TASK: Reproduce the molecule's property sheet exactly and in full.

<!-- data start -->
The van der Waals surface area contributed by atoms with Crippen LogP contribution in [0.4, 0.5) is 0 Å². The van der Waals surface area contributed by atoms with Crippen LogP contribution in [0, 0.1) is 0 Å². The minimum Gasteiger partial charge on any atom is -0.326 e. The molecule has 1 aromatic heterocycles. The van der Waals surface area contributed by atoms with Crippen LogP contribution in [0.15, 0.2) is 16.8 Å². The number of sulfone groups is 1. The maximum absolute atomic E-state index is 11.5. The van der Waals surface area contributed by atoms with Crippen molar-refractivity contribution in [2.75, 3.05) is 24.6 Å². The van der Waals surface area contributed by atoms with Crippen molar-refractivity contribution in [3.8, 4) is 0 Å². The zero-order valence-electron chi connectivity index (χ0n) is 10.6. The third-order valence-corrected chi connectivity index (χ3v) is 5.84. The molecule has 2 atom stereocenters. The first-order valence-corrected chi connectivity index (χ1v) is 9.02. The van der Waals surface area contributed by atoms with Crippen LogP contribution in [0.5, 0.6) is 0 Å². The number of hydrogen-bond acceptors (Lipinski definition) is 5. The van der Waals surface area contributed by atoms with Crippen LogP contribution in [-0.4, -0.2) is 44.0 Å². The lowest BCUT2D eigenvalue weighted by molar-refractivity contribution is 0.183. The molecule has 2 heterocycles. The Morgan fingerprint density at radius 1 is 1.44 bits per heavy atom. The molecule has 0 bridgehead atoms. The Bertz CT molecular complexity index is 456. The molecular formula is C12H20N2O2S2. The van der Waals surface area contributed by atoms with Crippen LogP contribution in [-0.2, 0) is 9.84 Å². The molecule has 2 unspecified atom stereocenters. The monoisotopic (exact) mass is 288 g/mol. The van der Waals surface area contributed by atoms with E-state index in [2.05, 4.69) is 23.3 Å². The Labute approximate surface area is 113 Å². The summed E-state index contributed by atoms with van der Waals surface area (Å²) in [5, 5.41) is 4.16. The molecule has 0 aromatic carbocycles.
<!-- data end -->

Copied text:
The van der Waals surface area contributed by atoms with Crippen LogP contribution in [0.4, 0.5) is 0 Å². The van der Waals surface area contributed by atoms with Crippen LogP contribution in [0, 0.1) is 0 Å². The minimum Gasteiger partial charge on any atom is -0.326 e. The molecule has 1 aromatic heterocycles. The van der Waals surface area contributed by atoms with Crippen LogP contribution in [0.15, 0.2) is 16.8 Å². The number of sulfone groups is 1. The maximum absolute atomic E-state index is 11.5. The van der Waals surface area contributed by atoms with Crippen molar-refractivity contribution in [2.75, 3.05) is 24.6 Å². The van der Waals surface area contributed by atoms with Crippen molar-refractivity contribution in [3.8, 4) is 0 Å². The zero-order valence-electron chi connectivity index (χ0n) is 10.6. The third-order valence-corrected chi connectivity index (χ3v) is 5.84. The molecule has 2 atom stereocenters. The first-order valence-corrected chi connectivity index (χ1v) is 9.02. The van der Waals surface area contributed by atoms with Crippen LogP contribution in [0.5, 0.6) is 0 Å². The number of hydrogen-bond acceptors (Lipinski definition) is 5. The van der Waals surface area contributed by atoms with Crippen LogP contribution in [-0.4, -0.2) is 44.0 Å². The lowest BCUT2D eigenvalue weighted by molar-refractivity contribution is 0.183. The molecule has 2 heterocycles. The Morgan fingerprint density at radius 1 is 1.44 bits per heavy atom. The molecule has 0 bridgehead atoms. The Bertz CT molecular complexity index is 456. The molecular formula is C12H20N2O2S2. The van der Waals surface area contributed by atoms with Crippen LogP contribution in [-0.2, 0) is 9.84 Å². The molecule has 2 unspecified atom stereocenters. The monoisotopic (exact) mass is 288 g/mol. The van der Waals surface area contributed by atoms with E-state index in [2.05, 4.69) is 23.3 Å². The Labute approximate surface area is 113 Å². The summed E-state index contributed by atoms with van der Waals surface area (Å²) in [5, 5.41) is 4.16. The molecule has 0 aromatic carbocycles.